Examination of Structure-Activity Relationship of Viologen-Based Dendrimers as CXCR4 Antagonists and Gene Carriers

Autor(en): Li, Jing
Lepadatu, Ana-Maria
Zhu, Yu
Ciobanu, Marius
Wang, Yan
Asaftei, Simona C.
Oupicky, David
Stichwörter: AXIS; Biochemical Research Methods; Biochemistry & Molecular Biology; CELL LUNG-CANCER; Chemistry; Chemistry, Multidisciplinary; Chemistry, Organic; CHEMOKINE RECEPTOR CXCR4; DELIVERY; ENDOTHELIAL-CELLS; EXPRESSION; FACTOR-ALPHA; IN-VITRO; POLYMERS; TUMOR-NECROSIS-FACTOR
Erscheinungsdatum: 2014
Herausgeber: AMER CHEMICAL SOC
Journal: BIOCONJUGATE CHEMISTRY
Volumen: 25
Ausgabe: 5
Startseite: 907
Seitenende: 917
Zusammenfassung: 
Chemokine receptors and their ligands play a central role in cancer metastasis, inflammatory disorders, and viral infections. Viologen dendrimers (VGD) emerged recently as a promising class of synthetic polycationic ligands for chemokine receptor CXCR4. The objective of this study was to evaluate the potential of VGD as novel dual-function polycations capable of simultaneous CXCR4 antagonism and gene delivery. As part of our systematic studies, we have synthesized a library of VGD with differences in molecular architecture, number of positive charges, and type of capping group. The ability of VGD to condense DNA was evaluated, and physicochemical and biological properties of the resulting polyplexes were studied. We have evaluated the effect of VGD surface charge, size, capping group, and molecular architecture on physicochemical properties of polyplexes, transfection efficiency, CXCR4 antagonism, and cytotoxicity in human epithelial osteosarcoma (U2OS) and in human liver hepatocellular carcinoma (HepG2) cells. We found that properties and behavior of the polyplexes are most dependent on the number of positive charges and molecular weight of VGD and to a lesser extent on the type of a capping group. Using TNF alpha plasmid, we have demonstrated that VGD prevents CXCR4-mediated cancer cell invasion and facilitates TNF alpha-mediated cancer cell killing. Such dual-function carriers have potential to enhance the overall therapeutic outcomes of cancer gene therapy.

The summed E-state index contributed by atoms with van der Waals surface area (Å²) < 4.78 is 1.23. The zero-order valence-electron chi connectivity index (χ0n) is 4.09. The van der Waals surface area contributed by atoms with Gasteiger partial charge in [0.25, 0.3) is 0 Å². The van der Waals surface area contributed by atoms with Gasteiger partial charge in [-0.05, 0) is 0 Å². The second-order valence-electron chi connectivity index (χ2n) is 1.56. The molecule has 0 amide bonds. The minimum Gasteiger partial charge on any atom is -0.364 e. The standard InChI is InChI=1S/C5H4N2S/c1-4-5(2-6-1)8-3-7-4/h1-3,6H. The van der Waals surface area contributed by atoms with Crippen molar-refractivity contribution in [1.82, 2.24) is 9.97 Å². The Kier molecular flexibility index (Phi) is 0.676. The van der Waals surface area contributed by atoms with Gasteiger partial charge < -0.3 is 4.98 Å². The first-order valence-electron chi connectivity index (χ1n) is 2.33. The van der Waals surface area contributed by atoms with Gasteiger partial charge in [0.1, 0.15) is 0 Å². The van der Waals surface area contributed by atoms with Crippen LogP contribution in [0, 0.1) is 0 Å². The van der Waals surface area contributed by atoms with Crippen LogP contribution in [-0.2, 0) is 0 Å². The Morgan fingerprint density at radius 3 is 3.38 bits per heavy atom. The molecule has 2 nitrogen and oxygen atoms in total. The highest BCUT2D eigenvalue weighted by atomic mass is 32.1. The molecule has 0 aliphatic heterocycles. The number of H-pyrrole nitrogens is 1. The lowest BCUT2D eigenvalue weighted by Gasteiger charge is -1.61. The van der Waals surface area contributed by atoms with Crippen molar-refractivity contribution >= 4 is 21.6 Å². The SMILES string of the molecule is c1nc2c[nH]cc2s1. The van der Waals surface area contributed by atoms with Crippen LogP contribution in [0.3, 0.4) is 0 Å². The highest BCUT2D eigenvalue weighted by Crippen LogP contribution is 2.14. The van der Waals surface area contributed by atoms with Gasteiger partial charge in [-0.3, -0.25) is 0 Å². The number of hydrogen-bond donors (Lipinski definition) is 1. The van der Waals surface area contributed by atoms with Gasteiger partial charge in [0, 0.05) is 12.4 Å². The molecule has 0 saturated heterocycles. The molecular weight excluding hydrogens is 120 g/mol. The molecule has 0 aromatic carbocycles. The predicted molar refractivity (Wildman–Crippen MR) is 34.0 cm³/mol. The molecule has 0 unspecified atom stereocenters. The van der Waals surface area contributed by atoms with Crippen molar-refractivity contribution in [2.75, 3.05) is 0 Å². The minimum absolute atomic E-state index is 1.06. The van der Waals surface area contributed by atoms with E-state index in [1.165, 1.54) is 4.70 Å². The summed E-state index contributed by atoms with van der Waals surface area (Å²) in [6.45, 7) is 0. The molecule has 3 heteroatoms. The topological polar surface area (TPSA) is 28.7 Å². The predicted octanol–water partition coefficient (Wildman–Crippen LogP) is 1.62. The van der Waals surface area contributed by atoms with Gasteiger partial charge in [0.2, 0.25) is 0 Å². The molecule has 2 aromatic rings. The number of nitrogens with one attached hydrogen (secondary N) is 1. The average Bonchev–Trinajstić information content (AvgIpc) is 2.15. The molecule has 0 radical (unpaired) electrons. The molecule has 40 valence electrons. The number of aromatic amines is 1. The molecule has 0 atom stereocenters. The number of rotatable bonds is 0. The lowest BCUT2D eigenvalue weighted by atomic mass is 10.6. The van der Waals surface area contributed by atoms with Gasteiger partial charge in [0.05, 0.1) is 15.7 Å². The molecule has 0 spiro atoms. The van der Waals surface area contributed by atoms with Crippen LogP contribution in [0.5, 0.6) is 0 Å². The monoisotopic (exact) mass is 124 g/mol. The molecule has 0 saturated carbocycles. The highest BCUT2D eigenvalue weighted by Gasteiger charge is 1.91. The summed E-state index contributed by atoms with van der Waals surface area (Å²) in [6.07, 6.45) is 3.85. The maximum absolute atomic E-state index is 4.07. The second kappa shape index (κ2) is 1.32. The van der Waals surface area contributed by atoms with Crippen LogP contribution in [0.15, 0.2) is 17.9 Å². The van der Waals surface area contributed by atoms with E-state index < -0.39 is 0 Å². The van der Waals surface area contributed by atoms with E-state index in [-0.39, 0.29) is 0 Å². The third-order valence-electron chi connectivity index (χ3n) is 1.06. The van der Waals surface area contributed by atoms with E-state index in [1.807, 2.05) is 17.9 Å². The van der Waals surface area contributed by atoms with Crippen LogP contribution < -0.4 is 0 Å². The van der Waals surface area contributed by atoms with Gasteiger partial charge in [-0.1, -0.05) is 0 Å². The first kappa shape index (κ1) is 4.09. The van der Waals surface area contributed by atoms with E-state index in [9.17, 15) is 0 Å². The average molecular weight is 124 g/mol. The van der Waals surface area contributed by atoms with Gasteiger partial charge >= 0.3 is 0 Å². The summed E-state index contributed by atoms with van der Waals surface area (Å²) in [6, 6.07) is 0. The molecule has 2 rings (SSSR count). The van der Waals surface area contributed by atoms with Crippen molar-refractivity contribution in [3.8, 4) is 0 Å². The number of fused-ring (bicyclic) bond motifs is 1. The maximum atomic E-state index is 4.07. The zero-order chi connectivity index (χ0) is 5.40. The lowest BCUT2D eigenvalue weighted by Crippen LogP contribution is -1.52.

ISSN: 10431802
DOI: 10.1021/bc500191q

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